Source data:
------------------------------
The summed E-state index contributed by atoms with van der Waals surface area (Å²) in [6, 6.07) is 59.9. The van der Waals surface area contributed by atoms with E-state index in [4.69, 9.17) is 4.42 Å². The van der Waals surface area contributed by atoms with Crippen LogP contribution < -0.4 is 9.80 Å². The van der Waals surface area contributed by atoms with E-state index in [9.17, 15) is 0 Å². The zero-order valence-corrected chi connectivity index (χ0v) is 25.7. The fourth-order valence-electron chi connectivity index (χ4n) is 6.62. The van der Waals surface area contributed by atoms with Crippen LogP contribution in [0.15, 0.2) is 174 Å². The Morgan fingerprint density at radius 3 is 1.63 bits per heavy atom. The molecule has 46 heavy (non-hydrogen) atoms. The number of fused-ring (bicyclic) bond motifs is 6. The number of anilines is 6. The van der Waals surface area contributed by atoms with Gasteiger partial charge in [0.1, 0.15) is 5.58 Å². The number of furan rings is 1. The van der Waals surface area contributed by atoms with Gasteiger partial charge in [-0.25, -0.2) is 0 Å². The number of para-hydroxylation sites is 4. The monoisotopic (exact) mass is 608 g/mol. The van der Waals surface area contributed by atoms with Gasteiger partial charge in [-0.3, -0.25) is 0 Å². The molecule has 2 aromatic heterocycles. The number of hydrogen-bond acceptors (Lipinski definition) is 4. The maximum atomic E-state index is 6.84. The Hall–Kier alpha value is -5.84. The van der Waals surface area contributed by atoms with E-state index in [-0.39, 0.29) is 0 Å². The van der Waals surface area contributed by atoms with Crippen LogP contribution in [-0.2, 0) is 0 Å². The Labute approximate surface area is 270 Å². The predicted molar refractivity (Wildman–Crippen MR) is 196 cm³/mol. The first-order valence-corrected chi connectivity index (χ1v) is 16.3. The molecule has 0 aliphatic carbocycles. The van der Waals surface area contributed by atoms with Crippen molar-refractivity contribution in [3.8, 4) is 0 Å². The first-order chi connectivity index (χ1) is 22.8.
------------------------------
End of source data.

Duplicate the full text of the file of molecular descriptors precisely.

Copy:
The summed E-state index contributed by atoms with van der Waals surface area (Å²) in [6, 6.07) is 59.9. The van der Waals surface area contributed by atoms with E-state index in [4.69, 9.17) is 4.42 Å². The van der Waals surface area contributed by atoms with Crippen LogP contribution < -0.4 is 9.80 Å². The van der Waals surface area contributed by atoms with E-state index in [9.17, 15) is 0 Å². The zero-order valence-corrected chi connectivity index (χ0v) is 25.7. The fourth-order valence-electron chi connectivity index (χ4n) is 6.62. The van der Waals surface area contributed by atoms with Crippen LogP contribution in [0.15, 0.2) is 174 Å². The Morgan fingerprint density at radius 3 is 1.63 bits per heavy atom. The molecule has 46 heavy (non-hydrogen) atoms. The number of fused-ring (bicyclic) bond motifs is 6. The number of anilines is 6. The van der Waals surface area contributed by atoms with Gasteiger partial charge in [0.1, 0.15) is 5.58 Å². The number of furan rings is 1. The van der Waals surface area contributed by atoms with Gasteiger partial charge in [-0.25, -0.2) is 0 Å². The number of para-hydroxylation sites is 4. The monoisotopic (exact) mass is 608 g/mol. The van der Waals surface area contributed by atoms with Gasteiger partial charge in [-0.3, -0.25) is 0 Å². The molecule has 2 aromatic heterocycles. The number of hydrogen-bond acceptors (Lipinski definition) is 4. The maximum atomic E-state index is 6.84. The Hall–Kier alpha value is -5.84. The van der Waals surface area contributed by atoms with E-state index in [-0.39, 0.29) is 0 Å². The van der Waals surface area contributed by atoms with Crippen LogP contribution in [-0.2, 0) is 0 Å². The Labute approximate surface area is 270 Å². The predicted molar refractivity (Wildman–Crippen MR) is 196 cm³/mol. The first-order valence-corrected chi connectivity index (χ1v) is 16.3. The molecule has 0 aliphatic carbocycles. The van der Waals surface area contributed by atoms with Crippen molar-refractivity contribution in [3.8, 4) is 0 Å². The first-order chi connectivity index (χ1) is 22.8.